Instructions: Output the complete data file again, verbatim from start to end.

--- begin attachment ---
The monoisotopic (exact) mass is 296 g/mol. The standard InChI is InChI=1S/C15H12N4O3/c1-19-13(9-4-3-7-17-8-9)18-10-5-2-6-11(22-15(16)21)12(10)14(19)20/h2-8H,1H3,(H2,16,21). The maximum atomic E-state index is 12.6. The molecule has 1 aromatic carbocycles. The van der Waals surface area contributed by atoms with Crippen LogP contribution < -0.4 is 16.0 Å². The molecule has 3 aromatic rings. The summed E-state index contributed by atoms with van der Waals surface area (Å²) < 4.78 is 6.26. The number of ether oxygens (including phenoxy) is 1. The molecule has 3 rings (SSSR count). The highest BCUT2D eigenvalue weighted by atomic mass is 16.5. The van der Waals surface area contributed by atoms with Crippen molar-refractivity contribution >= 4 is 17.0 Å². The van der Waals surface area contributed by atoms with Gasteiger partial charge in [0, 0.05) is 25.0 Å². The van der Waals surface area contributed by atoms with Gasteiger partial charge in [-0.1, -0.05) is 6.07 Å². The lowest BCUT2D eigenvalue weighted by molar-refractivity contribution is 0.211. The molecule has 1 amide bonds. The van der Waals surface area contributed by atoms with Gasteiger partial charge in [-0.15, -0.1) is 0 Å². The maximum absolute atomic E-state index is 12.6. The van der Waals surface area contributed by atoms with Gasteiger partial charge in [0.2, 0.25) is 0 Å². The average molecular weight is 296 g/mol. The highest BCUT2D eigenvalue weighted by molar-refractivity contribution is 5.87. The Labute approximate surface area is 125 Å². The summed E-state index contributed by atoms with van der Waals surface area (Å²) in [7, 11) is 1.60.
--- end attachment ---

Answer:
The monoisotopic (exact) mass is 296 g/mol. The standard InChI is InChI=1S/C15H12N4O3/c1-19-13(9-4-3-7-17-8-9)18-10-5-2-6-11(22-15(16)21)12(10)14(19)20/h2-8H,1H3,(H2,16,21). The maximum atomic E-state index is 12.6. The molecule has 1 aromatic carbocycles. The van der Waals surface area contributed by atoms with Crippen LogP contribution < -0.4 is 16.0 Å². The molecule has 3 aromatic rings. The summed E-state index contributed by atoms with van der Waals surface area (Å²) < 4.78 is 6.26. The number of ether oxygens (including phenoxy) is 1. The molecule has 3 rings (SSSR count). The highest BCUT2D eigenvalue weighted by atomic mass is 16.5. The van der Waals surface area contributed by atoms with Crippen molar-refractivity contribution >= 4 is 17.0 Å². The van der Waals surface area contributed by atoms with Gasteiger partial charge in [0, 0.05) is 25.0 Å². The van der Waals surface area contributed by atoms with Gasteiger partial charge in [-0.1, -0.05) is 6.07 Å². The lowest BCUT2D eigenvalue weighted by molar-refractivity contribution is 0.211. The molecule has 1 amide bonds. The van der Waals surface area contributed by atoms with Gasteiger partial charge in [-0.15, -0.1) is 0 Å². The maximum absolute atomic E-state index is 12.6. The van der Waals surface area contributed by atoms with Gasteiger partial charge in [0.2, 0.25) is 0 Å². The average molecular weight is 296 g/mol. The highest BCUT2D eigenvalue weighted by molar-refractivity contribution is 5.87. The Labute approximate surface area is 125 Å². The summed E-state index contributed by atoms with van der Waals surface area (Å²) in [7, 11) is 1.60.